Comes now the great Daniel J. Mahoney, author of penetrating intellectual biographies of Bertrand de Jouvenel, Raymond Aron, and Charles de Gaulle, among other books, to discuss his latest work, The Other Solzhenitsyn. Mahoney, coeditor of The Solzhenitsyn Reader, offers in this discussion a tremendous introduction to the Russian dissident writer’s oeuvre and a rebuttal to his many critics.
We might say that some Western writers who, from their position of faux outrage, frequently critique their governments, societies, and cultures have Solzhenitsyn envy, earnestly wishing their work had even a fraction of the impact of the Russian anticommunist’s corpus of writings. Not that they admire Solzhenitsyn’s political or moral philosophy, or his belief that freedom is ultimately born of spiritual commitment. They only yearn to have it said that their words put a “sliver in the throat of power.” Such was the praise given Solzhenitsyn in 1962 after the publication of One Day in the Live of Ivan Denisovich.
If that short account of prison life was a sliver, The Gulag Archipelago represents the single most consequential writing delegitimizing Soviet communism. This “experiment in literary investigation” reports on Solzhenitsyn’s eight years in Soviet prison camps, recalling the sufferings of the zeks and the lies of the regime, knowingly accepted by its apparatchiks, lies required to keep the entire illegitimate enterprise afloat. Mahoney quotes the Swiss scholar Georges Nivat’s observation that in this work, Solzhenitsyn is “the Homer of the subterranean world inhabited by the zeks, a world of camps, repression and death, but also of spiritual renewal that he famously named ‘the gulag archipelago.’”
Yet, Solzhenitsyn’s person and his work have been attacked and misrepresented. Are the accounts of Solzhenitsyn as anti-democratic, theocratic, and pro-Putin, to name a few, accurate? Do they reveal something his admirers have missed? Or is it the case that many Western writers fail to understand the nature of Solzhenitsyn’s critique of both communism and the materialism and unbounded freedom of late-modern Western democracies, to say nothing of their understanding of the Russian nation and culture, and the type of political freedom that Solzhenitsyn advocated after Soviet communism fell? Mahoney’s discussion of these questions and ideas is fascinating.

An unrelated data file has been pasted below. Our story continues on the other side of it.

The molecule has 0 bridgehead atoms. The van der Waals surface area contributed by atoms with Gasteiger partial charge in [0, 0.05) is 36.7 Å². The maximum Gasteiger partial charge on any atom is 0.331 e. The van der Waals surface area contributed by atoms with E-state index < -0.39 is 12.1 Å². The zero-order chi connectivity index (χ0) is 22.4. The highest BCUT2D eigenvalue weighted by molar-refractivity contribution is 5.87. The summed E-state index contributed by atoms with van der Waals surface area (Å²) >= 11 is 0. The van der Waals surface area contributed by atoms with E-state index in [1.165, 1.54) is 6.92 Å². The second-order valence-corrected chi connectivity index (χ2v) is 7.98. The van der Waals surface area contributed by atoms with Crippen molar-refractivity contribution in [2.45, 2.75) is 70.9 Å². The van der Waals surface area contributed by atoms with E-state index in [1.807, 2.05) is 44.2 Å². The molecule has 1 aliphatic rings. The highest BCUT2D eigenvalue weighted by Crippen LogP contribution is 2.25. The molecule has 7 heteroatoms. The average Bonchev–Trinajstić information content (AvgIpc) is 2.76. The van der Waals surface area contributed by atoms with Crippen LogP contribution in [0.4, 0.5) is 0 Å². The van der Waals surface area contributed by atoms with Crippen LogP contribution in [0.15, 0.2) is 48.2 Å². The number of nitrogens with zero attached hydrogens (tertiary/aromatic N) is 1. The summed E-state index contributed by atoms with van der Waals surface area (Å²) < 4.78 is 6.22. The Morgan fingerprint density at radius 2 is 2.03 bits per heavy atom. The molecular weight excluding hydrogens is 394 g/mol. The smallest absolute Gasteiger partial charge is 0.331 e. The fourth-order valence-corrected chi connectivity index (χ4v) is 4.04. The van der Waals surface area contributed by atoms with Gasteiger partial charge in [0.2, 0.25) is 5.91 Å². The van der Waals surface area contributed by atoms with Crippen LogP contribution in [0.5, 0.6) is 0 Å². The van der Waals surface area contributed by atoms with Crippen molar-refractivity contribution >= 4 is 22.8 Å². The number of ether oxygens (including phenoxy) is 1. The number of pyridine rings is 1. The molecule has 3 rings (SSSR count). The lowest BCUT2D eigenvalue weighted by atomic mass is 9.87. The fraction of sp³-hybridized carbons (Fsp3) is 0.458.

Some might wonder why we need to listen to the words of Solzhenitsyn given that the Union of Soviet Socialist Republics is defunct. It is because we have been unable to deal with the monstrous legacy of communism. We have fallen short, as Solzhenitsyn himself said, and we need to explore why. His reasoning that communism was the fulfillment of philosophical modernity surely merits consideration in the matter of our diffidence in confronting communism’s record of death and destruction.